Some 200,000 Salvadorean nationals who have been living in the United States for at least 17 years face the prospect of deportation after their special residency status was revoked on Monday.
President Donald Trump’s administration said it was cancelling Salvadoreans’ temporary protection status, which allowed them to come and live in the US after devastating earthquakes hit the Central American country in 2001.
Their protected status was renewed several times in following years.
Homeland Security Secretary Kirtjen Nielsen said she had concluded, “based on careful consideration of available information,” that conditions in El Salvador had improved, making an ongoing protected status no longer justified.
The Salvadorean citizens have until September 2019 to leave the US or find other legal means of remaining in the country.
The temporary protected status programme for Salvadorans is the fourth to be halted by the Trump administration in less than a year.
The Migration Policy Institute, a non-partisan think tank based in Washington, said that the Trump administration has now acted to end temporary protection for a combined 327,000 people from El Salvador, Haiti, Nicaragua and Sudan, all countries that have suffered major natural disasters or civil wars in recent decades.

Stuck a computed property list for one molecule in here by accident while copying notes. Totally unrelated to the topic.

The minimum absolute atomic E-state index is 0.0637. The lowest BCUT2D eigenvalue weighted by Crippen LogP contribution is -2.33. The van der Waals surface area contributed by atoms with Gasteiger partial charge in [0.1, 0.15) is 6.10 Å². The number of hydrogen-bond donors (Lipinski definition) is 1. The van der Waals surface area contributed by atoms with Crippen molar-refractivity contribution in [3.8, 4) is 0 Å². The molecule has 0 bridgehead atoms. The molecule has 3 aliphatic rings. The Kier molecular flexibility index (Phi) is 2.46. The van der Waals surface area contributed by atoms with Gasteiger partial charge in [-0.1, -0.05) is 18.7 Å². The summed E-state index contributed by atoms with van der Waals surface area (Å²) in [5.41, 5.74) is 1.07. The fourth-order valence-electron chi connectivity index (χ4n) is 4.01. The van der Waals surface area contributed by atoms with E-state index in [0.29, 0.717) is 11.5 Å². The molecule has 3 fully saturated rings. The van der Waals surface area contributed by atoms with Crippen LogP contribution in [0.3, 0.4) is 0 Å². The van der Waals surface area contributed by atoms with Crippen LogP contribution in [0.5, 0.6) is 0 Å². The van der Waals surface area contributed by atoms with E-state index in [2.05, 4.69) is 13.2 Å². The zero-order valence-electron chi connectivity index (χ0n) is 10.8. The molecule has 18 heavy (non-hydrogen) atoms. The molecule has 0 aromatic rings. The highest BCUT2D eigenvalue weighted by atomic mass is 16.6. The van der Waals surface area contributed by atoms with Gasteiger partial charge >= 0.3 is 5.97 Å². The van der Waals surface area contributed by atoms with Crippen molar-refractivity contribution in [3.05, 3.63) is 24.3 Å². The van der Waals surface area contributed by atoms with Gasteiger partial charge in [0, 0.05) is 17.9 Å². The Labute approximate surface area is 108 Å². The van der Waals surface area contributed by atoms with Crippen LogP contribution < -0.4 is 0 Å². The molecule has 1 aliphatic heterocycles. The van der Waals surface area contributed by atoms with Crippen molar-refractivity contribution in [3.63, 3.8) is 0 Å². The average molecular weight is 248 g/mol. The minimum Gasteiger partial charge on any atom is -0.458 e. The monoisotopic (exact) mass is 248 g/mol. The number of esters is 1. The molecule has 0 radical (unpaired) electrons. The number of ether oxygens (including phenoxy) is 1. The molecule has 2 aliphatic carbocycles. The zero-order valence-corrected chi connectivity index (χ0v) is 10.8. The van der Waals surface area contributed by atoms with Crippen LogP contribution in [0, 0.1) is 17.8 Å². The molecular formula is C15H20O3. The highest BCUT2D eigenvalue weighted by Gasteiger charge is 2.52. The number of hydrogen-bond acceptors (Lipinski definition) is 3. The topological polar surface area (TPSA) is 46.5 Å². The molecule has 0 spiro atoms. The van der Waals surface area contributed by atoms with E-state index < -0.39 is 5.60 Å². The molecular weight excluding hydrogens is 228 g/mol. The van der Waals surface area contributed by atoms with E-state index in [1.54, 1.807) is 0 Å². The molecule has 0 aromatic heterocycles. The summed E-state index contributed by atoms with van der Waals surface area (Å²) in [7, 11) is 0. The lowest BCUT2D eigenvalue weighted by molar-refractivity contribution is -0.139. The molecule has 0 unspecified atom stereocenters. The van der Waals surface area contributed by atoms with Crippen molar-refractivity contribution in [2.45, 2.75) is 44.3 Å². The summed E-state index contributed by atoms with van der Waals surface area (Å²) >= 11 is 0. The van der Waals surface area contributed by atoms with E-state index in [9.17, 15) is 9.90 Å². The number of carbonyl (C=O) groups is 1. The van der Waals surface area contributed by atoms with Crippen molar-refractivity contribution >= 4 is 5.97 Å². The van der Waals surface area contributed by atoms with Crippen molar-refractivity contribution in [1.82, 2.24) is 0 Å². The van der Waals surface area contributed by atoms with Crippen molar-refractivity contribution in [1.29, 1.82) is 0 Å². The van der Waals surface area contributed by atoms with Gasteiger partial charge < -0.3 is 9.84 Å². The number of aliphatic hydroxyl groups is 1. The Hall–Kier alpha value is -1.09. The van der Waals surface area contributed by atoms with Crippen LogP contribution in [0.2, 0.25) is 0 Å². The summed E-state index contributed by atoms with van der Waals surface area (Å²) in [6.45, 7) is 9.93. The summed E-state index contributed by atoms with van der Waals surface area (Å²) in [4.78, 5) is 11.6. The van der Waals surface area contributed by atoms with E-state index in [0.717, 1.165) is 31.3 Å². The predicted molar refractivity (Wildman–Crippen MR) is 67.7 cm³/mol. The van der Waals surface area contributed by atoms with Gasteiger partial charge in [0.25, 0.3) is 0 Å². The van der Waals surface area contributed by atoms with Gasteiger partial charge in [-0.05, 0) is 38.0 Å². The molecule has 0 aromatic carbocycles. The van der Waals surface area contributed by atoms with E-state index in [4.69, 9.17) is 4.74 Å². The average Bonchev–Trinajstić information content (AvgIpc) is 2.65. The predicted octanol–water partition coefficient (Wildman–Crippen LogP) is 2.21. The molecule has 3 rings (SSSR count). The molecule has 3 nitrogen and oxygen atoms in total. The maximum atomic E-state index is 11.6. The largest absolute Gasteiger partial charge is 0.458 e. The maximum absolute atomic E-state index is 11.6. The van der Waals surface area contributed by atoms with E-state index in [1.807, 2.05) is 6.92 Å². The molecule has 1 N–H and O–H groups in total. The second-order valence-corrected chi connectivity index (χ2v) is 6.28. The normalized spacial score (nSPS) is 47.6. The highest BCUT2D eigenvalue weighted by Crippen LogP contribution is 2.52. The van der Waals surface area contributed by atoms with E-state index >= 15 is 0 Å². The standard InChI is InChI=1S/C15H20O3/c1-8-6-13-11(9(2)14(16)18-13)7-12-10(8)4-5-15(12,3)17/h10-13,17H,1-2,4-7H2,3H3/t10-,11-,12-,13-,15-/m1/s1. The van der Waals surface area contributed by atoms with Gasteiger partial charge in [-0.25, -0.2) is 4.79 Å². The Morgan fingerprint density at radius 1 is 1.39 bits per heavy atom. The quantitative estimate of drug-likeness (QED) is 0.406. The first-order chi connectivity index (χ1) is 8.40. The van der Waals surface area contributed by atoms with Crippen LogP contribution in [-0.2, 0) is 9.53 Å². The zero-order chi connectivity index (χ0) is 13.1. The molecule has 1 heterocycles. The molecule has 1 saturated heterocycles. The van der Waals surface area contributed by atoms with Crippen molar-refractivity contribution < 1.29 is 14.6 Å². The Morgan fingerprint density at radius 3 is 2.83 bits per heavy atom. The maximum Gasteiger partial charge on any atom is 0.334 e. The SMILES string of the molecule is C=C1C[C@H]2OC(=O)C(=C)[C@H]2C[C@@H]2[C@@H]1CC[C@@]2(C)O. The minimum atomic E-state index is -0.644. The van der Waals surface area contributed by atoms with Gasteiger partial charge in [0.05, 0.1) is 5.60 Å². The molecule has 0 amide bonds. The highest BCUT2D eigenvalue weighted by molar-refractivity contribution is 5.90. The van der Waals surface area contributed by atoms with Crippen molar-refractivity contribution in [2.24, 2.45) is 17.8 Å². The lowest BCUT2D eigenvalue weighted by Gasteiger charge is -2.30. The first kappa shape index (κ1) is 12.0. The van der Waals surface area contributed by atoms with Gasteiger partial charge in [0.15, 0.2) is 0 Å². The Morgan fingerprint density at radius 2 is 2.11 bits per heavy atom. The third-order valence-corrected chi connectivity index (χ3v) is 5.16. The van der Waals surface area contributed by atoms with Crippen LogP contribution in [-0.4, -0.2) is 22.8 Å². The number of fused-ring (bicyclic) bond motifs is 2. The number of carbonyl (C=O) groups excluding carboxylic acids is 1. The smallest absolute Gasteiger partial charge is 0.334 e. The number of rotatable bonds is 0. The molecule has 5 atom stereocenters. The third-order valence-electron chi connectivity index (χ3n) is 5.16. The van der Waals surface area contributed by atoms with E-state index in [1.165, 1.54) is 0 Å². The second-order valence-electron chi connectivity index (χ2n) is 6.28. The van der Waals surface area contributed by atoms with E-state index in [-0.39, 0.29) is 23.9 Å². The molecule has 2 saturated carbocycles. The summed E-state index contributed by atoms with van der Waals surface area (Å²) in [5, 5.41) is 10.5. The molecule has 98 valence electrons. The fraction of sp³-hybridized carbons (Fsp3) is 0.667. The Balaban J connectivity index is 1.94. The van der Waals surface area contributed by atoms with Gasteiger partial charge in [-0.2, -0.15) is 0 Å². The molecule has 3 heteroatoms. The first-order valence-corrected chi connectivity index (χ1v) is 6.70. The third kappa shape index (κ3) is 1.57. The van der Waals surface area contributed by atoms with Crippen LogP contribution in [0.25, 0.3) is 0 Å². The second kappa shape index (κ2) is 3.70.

Members of Congress from both parties condemned the decision.
Florida Congresswoman Ileana Ros-Lehtinen, a member of the president’s conservative Republican Party, said it was “unconscionable” for Trump to expel people who “have been here for years, working legally and sending remittances to their families.”
On Twitter, she called him “insensitive to the plight of so many who have contributed so much to our great nation.”
Ros-Lehtinen called for passage of bipartisan legislation introduced in November to allow people under temporary protected status to seek permanent residency. She is a co-sponsor.
“Congress must take action to protect those who are in our country under TPS … so these men and women can continue contributing to our nation and support their families,” she said.
Massachusetts Congressman Joe Kennedy III, a member of the left-leaning opposition Democrats, called for lawmakers to be a “shield” for vulnerable populations.
“Ending TPS for Salvadoran families living in our communities does not make us safer or stronger,” he tweeted.
The Homeland Security Department said the repatriation of more than 39,000 people to El Salvador in the last two years proved that the country’s “temporary inability” to bring citizens home was no longer valid.